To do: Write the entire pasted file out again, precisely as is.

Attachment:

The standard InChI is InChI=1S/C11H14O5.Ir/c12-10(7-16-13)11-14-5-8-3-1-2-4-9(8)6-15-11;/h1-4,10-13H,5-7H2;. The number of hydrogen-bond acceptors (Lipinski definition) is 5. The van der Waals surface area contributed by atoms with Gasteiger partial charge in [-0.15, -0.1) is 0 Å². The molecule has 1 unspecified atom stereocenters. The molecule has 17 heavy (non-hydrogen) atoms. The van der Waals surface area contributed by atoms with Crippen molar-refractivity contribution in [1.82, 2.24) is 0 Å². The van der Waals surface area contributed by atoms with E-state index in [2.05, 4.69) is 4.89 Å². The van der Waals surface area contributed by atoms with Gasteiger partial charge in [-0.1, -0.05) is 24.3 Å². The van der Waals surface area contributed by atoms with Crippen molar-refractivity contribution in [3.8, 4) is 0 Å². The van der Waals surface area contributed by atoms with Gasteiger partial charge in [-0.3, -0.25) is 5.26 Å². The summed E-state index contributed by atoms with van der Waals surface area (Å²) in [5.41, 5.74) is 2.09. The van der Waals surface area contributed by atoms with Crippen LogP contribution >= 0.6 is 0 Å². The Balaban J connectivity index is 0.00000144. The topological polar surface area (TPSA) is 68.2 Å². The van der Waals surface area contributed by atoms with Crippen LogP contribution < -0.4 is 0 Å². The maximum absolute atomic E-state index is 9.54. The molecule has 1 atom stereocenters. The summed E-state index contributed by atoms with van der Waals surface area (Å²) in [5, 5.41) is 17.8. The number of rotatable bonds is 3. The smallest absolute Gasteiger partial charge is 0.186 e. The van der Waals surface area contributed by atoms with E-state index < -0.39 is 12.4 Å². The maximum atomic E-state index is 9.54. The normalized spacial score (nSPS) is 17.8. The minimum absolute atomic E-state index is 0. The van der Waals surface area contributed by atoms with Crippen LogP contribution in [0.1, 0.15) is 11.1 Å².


The standard InChI is InChI=1S/C11H14O5.Ir/c12-10(7-16-13)11-14-5-8-3-1-2-4-9(8)6-15-11;/h1-4,10-13H,5-7H2;. The number of hydrogen-bond acceptors (Lipinski definition) is 5. The van der Waals surface area contributed by atoms with Gasteiger partial charge in [-0.15, -0.1) is 0 Å². The molecule has 1 unspecified atom stereocenters. The molecule has 17 heavy (non-hydrogen) atoms. The van der Waals surface area contributed by atoms with Crippen molar-refractivity contribution in [1.82, 2.24) is 0 Å². The van der Waals surface area contributed by atoms with E-state index in [2.05, 4.69) is 4.89 Å². The van der Waals surface area contributed by atoms with Gasteiger partial charge in [-0.1, -0.05) is 24.3 Å². The van der Waals surface area contributed by atoms with Crippen molar-refractivity contribution in [3.8, 4) is 0 Å². The van der Waals surface area contributed by atoms with Gasteiger partial charge in [-0.3, -0.25) is 5.26 Å². The summed E-state index contributed by atoms with van der Waals surface area (Å²) in [5.41, 5.74) is 2.09. The van der Waals surface area contributed by atoms with Crippen LogP contribution >= 0.6 is 0 Å². The Balaban J connectivity index is 0.00000144. The topological polar surface area (TPSA) is 68.2 Å². The van der Waals surface area contributed by atoms with Crippen LogP contribution < -0.4 is 0 Å². The maximum absolute atomic E-state index is 9.54. The molecule has 1 atom stereocenters. The summed E-state index contributed by atoms with van der Waals surface area (Å²) in [5, 5.41) is 17.8. The number of rotatable bonds is 3. The smallest absolute Gasteiger partial charge is 0.186 e. The van der Waals surface area contributed by atoms with E-state index < -0.39 is 12.4 Å². The maximum atomic E-state index is 9.54. The normalized spacial score (nSPS) is 17.8. The minimum absolute atomic E-state index is 0. The van der Waals surface area contributed by atoms with Crippen LogP contribution in [0.1, 0.15) is 11.1 Å².